Journalists' work exposing tax dodging by wealthy and powerful individuals helped direct politicians' attention to the economic scourge wrought by tax havens, especially on developing countries, panelists said at an EU Tax Observatory conference broadcast from the University of Copenhagen in Denmark. When efforts by governments in the U.S. and European Union to sanction Russian oligarchs stalled against financial secrecy jurisdictions, Western politicians were again forced to reckon with a world they built, where competing over financial secrecy is normal, the academics and activists said.
"I think one of the issues is it's always all about them — the bad tax havens, the others — it's not about us," said Annette Alstadsæter, professor at the Norwegian University of Science's school of economics and business.
Alstadsæter said researchers who participated in the conference also co-hosted by Oxfam's Danish office and the Center of Economic Behavior and Inequality have discussed the myriad problems tax havens cause for years, but have mostly been ignored by media outlets.
"We need basically sanctions [on tax havens], like a cost for not following the rules," Alstadsæter said.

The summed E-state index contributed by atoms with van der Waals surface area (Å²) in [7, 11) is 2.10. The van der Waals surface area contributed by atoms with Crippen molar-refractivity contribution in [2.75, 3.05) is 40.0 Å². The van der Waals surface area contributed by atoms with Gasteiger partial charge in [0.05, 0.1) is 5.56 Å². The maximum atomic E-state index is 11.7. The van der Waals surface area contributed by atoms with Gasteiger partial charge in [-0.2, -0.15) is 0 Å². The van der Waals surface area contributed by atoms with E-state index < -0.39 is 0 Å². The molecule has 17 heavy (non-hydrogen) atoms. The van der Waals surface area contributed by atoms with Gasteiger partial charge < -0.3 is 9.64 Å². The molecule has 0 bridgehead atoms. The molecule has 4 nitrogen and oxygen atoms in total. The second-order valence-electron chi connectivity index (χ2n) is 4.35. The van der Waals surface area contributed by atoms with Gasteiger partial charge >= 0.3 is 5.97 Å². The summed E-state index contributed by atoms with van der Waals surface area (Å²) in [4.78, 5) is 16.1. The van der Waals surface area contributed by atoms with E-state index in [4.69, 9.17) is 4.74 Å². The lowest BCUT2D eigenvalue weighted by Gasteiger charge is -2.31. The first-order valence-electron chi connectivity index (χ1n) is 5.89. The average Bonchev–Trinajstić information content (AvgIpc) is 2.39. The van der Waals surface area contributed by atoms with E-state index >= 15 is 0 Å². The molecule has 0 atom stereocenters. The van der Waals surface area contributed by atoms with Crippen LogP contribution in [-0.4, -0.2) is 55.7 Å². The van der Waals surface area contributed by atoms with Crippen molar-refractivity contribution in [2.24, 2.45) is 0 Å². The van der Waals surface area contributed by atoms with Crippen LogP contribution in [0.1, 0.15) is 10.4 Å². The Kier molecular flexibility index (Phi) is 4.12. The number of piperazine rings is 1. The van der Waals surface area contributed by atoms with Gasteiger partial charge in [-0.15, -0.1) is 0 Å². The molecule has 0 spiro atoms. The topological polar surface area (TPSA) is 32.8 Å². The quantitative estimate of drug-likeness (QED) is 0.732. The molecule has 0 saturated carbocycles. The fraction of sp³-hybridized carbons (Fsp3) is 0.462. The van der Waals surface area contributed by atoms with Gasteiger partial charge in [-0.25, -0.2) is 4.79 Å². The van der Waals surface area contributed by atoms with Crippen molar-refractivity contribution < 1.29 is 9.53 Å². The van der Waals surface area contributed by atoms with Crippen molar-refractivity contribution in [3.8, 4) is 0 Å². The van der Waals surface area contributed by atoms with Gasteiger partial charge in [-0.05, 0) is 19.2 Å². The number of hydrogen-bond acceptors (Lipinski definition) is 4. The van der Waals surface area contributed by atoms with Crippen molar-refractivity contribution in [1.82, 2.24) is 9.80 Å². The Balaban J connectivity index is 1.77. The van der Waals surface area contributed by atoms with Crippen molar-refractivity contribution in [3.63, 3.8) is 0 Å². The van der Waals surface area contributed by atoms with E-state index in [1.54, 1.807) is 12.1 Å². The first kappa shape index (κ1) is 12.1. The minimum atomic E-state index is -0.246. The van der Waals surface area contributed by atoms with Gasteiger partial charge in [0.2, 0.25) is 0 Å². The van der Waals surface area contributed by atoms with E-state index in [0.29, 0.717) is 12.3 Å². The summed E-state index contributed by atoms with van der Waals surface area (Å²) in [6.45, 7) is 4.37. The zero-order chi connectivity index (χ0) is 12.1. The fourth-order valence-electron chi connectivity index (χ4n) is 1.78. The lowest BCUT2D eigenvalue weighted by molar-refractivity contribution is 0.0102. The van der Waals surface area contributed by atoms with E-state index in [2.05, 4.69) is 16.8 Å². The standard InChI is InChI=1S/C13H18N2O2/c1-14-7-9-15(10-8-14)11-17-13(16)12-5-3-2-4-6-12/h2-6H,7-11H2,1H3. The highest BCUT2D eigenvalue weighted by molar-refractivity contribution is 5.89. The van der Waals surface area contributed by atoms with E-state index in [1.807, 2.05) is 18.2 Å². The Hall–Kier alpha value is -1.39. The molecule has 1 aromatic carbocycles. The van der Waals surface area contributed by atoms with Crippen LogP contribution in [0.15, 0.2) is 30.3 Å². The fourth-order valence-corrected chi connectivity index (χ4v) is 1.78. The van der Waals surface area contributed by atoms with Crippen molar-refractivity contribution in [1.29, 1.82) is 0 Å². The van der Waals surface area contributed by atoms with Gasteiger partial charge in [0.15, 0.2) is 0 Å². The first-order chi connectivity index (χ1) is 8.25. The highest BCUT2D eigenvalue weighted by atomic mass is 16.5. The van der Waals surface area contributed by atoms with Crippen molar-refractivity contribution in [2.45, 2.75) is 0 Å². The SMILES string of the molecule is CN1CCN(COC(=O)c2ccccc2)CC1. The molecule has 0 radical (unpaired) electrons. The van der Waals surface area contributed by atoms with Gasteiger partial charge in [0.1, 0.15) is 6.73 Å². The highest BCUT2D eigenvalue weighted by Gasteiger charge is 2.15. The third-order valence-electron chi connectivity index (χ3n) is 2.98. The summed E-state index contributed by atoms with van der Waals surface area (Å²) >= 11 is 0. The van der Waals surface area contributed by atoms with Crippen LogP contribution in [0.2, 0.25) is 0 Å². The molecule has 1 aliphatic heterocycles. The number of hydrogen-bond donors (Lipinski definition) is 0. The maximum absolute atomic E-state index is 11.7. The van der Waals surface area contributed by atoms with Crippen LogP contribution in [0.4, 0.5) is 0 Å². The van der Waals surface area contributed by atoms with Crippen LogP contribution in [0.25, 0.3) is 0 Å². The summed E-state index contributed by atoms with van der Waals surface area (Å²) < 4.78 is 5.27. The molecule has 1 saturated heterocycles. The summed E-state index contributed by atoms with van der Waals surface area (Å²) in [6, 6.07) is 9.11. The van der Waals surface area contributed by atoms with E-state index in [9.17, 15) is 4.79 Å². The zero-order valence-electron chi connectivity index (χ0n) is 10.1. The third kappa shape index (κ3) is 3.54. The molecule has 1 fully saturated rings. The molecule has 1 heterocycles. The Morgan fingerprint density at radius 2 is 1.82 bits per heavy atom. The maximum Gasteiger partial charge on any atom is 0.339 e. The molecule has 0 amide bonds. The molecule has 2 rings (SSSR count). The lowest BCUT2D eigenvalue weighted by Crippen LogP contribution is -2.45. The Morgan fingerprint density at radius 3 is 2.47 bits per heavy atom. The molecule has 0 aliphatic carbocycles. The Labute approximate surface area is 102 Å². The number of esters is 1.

A paper Alstadsæter co-authored and discussed, published by the EU Tax Observatory on May 2, used evidence from journalists' leaks to show that the property market in Dubai holds at least $146 billion in foreign wealth from taxpayers in India, Pakistan, Saudi Arabia, Iran and Russia. The United Arab Emirates is among the United States' top military allies in the Middle East, where it cooperates to fight forces in the region often supported by wealthy benefactors in Iran, Russia and Pakistan, according to information on the U.S. Department of State's website.
The ineffectiveness of Western states' sanctions against Russian oligarchs drew officials' attention, once again, to the contradiction between defense policy and trade policy on the topic of financial secrecy.